Mesa Air Group's new airline, Go!, is making waves in Hawaii. On June 9, it entered the inter-island market with $39 and even $19 one-way fares - much lower than what its entrenched competitors were offering. Community response is favorable, rivals are on the defensive, and industry analysts are buzzing.
Joe Bock leads PR as Go! barrels into the insular market. Bock was a Mesa corporate attorney and also handled some IR and corporate communications until this March when CEO Jonathan Ornstein requested that he manage PR for the airline. Ornstein is very involved in all aspects of his company - including communications - and he and Bock had worked on IR issues. Despite Bock's non-PR background, Ornstein knew he was the right choice.
"Joe came into the job without a lot of PR experience," Ornstein says. " I joke that [he now gets] to be a nice guy in PR. He's smart. He's thorough. He's organized. I knew he could pick [it] up. He's exceeded our expectations."
Mesa started as an independent regional carrier in New Mexico in 1982, but nearly all its $1.3 billion in revenue comes from codeshare deals with America West, Delta, US Airways, and United.
"People don't notice it's our company," Bock says. "Go! is our first big independent-market push. Accordingly, we haven't had an ad or marketing need before."
Honolulu agency Bright Light Marketing Group helped with the launch. President and CEO Lynette Lo Tom says Bock was a great partner. "Everybody was pulling for his attention," she says. "We don't launch a major airline everyday. [Hawaii is] very provincial - it's different from the mainland. Joe truly listened to us. Every minute there was something. It would have killed [a] mere mortal."
Hawaiian and Aloha Airlines have dominated the market, but both recently emerged from Chapter 11. Communications from both are defensive. Aloha even gave away 1,000 tickets with the pointed slogan: "Great GO AWAY Giveaway." Hawaiian and Pacific Wings (a smaller local carrier) both filed suit against Go! Ornstein, who eyed the market for years and even bid for Hawaiian during its reorganization, is acutely aware of market dynamics and the importance of messaging.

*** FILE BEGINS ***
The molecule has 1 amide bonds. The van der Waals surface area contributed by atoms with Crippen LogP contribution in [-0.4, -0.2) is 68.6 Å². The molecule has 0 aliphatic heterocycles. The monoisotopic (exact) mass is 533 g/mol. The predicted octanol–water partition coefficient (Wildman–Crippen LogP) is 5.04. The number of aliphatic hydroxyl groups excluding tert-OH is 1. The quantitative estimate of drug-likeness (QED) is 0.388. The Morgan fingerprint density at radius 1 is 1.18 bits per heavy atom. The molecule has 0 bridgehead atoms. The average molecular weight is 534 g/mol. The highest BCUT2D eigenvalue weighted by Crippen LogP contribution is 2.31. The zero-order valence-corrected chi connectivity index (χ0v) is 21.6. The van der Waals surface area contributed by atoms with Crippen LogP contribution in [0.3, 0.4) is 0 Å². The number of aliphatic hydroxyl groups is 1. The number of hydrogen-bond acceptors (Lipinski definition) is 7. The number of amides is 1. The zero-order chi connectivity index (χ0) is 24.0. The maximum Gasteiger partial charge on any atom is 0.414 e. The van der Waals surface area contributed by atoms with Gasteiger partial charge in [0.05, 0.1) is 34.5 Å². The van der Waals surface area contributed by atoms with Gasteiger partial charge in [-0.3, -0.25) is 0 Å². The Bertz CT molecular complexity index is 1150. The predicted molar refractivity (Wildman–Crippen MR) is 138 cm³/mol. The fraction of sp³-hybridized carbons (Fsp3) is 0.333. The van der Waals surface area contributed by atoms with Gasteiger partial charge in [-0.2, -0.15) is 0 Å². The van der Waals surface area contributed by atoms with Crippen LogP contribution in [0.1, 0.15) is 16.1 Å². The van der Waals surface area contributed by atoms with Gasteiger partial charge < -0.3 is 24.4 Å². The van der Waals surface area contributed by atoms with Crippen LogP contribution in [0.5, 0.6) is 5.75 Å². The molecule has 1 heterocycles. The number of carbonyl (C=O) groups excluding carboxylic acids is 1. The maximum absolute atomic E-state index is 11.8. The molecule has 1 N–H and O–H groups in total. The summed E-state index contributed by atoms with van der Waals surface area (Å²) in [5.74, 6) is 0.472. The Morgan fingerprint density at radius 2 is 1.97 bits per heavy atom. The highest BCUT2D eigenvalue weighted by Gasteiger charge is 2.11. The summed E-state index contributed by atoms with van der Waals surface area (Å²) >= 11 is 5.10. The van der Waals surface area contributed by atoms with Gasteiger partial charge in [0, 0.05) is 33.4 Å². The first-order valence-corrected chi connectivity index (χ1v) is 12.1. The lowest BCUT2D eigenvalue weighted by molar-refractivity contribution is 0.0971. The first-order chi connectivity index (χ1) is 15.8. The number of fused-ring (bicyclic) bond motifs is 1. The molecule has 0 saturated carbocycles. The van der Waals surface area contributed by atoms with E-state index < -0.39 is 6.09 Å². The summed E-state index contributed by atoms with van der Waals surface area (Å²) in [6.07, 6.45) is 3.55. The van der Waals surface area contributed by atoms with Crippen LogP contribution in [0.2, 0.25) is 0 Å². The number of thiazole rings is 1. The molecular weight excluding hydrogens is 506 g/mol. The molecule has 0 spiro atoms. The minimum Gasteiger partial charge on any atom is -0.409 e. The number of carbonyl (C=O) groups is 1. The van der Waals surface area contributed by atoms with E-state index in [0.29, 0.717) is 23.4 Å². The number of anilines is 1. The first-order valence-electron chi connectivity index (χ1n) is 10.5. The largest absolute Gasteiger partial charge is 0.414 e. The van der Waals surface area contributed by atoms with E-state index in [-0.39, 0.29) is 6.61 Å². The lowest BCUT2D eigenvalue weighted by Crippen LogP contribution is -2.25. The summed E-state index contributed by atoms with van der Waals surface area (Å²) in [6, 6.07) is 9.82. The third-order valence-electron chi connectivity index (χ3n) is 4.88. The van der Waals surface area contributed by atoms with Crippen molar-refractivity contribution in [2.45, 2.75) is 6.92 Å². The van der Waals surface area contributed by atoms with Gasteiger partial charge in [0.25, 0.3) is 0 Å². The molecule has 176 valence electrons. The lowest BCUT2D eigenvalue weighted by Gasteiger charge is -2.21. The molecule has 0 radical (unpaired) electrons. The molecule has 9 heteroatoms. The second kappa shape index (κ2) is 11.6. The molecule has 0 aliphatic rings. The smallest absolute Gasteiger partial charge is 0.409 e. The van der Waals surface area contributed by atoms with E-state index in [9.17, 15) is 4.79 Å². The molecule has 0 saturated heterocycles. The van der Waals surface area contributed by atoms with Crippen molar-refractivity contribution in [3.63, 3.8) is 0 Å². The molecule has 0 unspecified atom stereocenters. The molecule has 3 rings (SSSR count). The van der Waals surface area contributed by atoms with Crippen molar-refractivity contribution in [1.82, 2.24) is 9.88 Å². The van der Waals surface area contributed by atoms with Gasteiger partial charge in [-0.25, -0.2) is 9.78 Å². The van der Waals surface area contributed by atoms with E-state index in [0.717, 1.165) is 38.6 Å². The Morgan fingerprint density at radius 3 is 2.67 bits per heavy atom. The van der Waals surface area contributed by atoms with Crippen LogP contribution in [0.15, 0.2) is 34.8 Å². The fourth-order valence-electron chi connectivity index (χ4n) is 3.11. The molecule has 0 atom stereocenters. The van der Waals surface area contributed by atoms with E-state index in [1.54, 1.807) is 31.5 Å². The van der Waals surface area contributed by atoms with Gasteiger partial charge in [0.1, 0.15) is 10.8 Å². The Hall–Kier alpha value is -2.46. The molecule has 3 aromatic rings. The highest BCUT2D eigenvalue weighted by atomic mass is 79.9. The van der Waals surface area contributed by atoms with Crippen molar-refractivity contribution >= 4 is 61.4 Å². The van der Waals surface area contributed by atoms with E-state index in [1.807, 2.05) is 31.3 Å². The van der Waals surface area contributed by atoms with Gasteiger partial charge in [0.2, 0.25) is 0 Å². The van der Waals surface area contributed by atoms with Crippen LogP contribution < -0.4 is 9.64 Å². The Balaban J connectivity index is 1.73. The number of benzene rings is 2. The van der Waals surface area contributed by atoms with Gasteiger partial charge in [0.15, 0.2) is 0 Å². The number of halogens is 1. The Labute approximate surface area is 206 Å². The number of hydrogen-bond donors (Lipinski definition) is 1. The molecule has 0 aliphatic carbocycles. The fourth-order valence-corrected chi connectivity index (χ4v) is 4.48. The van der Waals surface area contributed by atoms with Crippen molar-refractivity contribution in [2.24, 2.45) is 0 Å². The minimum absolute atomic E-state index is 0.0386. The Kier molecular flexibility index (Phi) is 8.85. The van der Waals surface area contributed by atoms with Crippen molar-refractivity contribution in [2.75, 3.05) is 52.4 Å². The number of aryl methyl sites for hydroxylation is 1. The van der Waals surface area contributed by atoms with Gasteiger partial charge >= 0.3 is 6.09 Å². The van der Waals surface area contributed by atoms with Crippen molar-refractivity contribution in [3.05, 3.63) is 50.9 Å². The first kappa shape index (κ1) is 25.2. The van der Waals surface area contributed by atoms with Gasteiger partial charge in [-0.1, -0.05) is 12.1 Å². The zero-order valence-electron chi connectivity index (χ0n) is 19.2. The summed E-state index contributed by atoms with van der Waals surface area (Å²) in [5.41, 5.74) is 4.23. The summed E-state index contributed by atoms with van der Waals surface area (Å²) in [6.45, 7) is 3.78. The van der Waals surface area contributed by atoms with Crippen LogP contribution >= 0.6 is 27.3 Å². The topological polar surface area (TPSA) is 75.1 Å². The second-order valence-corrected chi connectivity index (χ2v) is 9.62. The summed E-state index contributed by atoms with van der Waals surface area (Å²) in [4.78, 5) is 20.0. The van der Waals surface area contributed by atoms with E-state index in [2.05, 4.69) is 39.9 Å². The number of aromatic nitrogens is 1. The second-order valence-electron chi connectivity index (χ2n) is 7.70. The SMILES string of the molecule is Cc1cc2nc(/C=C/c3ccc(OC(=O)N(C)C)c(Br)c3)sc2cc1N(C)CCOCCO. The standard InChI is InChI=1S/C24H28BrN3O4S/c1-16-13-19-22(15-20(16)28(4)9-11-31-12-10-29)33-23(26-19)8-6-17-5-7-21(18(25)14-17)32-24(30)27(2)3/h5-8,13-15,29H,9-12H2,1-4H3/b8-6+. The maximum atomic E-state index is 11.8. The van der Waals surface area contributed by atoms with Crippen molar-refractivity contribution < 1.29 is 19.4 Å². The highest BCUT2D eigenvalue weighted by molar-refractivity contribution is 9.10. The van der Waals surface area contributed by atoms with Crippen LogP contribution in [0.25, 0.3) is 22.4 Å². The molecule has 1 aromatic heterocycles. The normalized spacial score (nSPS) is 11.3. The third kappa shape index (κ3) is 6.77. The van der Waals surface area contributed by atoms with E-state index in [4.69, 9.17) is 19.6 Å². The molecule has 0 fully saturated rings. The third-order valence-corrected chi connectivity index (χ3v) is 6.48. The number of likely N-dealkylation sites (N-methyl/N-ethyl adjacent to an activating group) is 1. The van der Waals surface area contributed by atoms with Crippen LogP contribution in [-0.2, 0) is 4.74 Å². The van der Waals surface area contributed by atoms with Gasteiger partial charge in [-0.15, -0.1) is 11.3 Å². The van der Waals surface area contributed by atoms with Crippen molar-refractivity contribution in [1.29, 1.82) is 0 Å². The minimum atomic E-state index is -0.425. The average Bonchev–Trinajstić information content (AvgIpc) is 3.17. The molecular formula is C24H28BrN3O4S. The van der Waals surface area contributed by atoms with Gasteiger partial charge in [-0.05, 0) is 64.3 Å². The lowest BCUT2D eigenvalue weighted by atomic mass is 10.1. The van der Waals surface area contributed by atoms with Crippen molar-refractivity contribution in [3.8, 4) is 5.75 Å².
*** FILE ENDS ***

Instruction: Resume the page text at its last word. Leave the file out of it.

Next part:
"We were an outsider," Ornstein says, "but response has been remarkable. We have a good product and we can sell it. But you have to carefully fashion the position. PR is very important. People need to know that we're respectful of the way business [is done] here. We're trying our best to fit in and be a good corporate citizen."
Until Ornstein arrived in Hawaii for the month of June, Bock was the airline's rep in the community. He's constantly approached when he wears a Go! T-shirt and answers questions all day wherever he goes. He enjoys his new job's "intense interpersonal" aspect.
"People here want to see a face and have someone to turn to and ask about the airline," Bock says. "We're trying to make ourselves as available as possible. Jonathan has always had an open-door policy. He has a public e-mail address and a CEO hotline. The people we serve know best."
Bock notes that habit tends to dominate when people select air carriers, so Go! strives to differentiate itself. Having a popular local band record boarding announcements is one way it does that.
"You hear some reggae, a little R&B, and they give the safety information," he says. "They're funny, personable, and bring a Hawaiian flavor that makes for a different experience."
It's important to keep information flowing and let passengers know they're appreciated, Bock adds. In addition to continued media relations, Bock is working with Ornstein to coordinate print and broadcast ads and with Mesa's VP of corporate planning to develop marketing strategy.
"And I thought I was swamped before," Bock jokes.
Head of PR, marketing, and advertising, Go!
Corporate attorney, Go!
August 2004-April 2005
Law clerk, Mesa Air Group, Phoenix